Local view for "http://purl.org/linkedpolitics/eu/plenary/2008-01-14-Speech-1-006"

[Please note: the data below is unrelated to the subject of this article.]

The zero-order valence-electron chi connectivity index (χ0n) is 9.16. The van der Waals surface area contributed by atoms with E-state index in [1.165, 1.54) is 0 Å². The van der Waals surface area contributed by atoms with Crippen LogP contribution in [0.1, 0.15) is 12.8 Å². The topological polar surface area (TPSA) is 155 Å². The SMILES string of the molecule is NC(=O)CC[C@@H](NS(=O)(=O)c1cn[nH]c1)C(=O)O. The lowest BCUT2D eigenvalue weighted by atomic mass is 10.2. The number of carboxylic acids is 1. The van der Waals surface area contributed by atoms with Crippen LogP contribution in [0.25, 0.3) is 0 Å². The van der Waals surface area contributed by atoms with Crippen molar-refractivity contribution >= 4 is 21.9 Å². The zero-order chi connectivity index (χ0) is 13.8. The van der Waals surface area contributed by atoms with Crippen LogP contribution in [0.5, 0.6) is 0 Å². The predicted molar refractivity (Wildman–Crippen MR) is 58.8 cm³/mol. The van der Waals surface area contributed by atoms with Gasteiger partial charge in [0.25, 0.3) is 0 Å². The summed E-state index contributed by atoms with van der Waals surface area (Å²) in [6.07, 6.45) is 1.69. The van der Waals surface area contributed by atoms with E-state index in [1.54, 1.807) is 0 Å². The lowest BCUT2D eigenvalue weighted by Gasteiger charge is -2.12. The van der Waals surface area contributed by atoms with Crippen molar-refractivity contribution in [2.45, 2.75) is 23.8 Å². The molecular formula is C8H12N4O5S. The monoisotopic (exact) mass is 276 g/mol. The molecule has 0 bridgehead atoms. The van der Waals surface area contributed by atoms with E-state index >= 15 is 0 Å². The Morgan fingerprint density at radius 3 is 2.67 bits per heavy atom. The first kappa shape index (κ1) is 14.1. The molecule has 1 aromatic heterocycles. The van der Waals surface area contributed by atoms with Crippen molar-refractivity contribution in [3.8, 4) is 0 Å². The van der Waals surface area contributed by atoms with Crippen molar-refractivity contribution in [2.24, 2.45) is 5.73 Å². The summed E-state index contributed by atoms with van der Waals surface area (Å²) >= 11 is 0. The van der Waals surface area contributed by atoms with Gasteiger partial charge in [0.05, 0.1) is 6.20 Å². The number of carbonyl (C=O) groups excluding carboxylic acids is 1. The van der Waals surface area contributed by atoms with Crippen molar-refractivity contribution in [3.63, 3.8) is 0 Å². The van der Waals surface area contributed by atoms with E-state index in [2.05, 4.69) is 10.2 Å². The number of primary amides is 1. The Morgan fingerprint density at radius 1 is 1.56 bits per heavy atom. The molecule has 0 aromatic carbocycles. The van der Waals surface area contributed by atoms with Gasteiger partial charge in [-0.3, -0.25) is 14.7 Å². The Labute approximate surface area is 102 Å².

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"Ladies and gentlemen, this is the first of our meetings to be held in the new year 2008. May I wish every one of you health and happiness and hope that together we are successful in the tasks that have been entrusted to us, namely to take the European Union forward to a positive future. Free speech is the basis of democracy and of parliamentarianism. Every Member of the European Parliament is entitled freely to express his or her opinion in any of the designated debates. It is our common duty to protect this right at all times. What is more, to prevent speakers from addressing the European Parliament, and especially when they are guests in this House, offends against the basic rights of freedom, democracy and parliamentarianism. This also means that it contravenes our Rules of Procedure, which cannot be accepted under any circumstances. I therefore intend to take action, as provided for in the Rules of Procedure, against those Members who continued in their attempt to interrupt the proceedings, despite repeated requests from the Chair to desist. The same applies to those Members who behaved in an unseemly way towards our ushers, who were only carrying out their proper duties. The new year will pose great challenges for us. However, I am convinced that we will overcome these by showing respect and consideration for each other. It is very much with this in mind that I would again wish you all the very best for 2008. Allow me to make a few remarks about the work we have to do. On the day the European Parliament held its last sitting here in Strasbourg, namely 13 December 2007, the Reform Treaty was signed in Lisbon. In a short speech that I made – in the presence of the President of the European Council, José Socrates, and EC President, José Manuel Barroso – I expressed the will of the great majority of the European Parliament that the Reform Treaty should become a legal, and hence a political, reality by 1 January 2009. This objective remains the priority of priorities for the year 2008. On 21 December border restrictions were lifted for those nine countries that joined the European Union on 1 May 2004. These were indeed moving events. For hundreds of years soldiers had forced their way across the national borders of our continent to inflict war, misery and suffering on others. The removal of the barriers between our nations means this: our neighbours welcome us. We are all common citizens of the European Union, and as it says in the Berlin Declaration of 25 March 2007: ‘We are united for the better’. Malta and Cyprus joined the European Monetary Union on 1 January. Our common currency, the Euro, is therefore the official means of payment in both these countries. We extend our warmest welcome to Malta and Cyprus. The European Year of Intercultural Dialogue was celebrated in Ljubljana on 9 January at an impressive ceremony attended by members of the European Council, Commission and Parliament. The Intercultural Dialogue will be a key feature of our work during the coming year and will remain so. I would ask you all to be present tomorrow for the statement by the Grand Mufti of Syria, Sheikh Ahmad Badr Al-Din Hassoun. Let me now move on to two final items: our legislative work this year will be significantly influenced by climate and environmental issues. As legislators we owe much responsibility to climate and environmental protection, on the one hand, and to the protection of European competitiveness and to the safeguarding of jobs, on the other. Together we have to strike the right balance between the economy and the ecology. The European Union is based on values, rights and responsibilities. On 12 December 2007 the Presidents of the European Parliament, the Council and the Commission signed the Charter of Fundamental Rights here in this very Chamber. This marked a significant event for the citizens of the European Union and for the European Parliament too. During the signing a number of members interrupted the proceedings with loud heckling and attempted to prevent the speakers from being heard. Nothing can justify such behaviour."@en1

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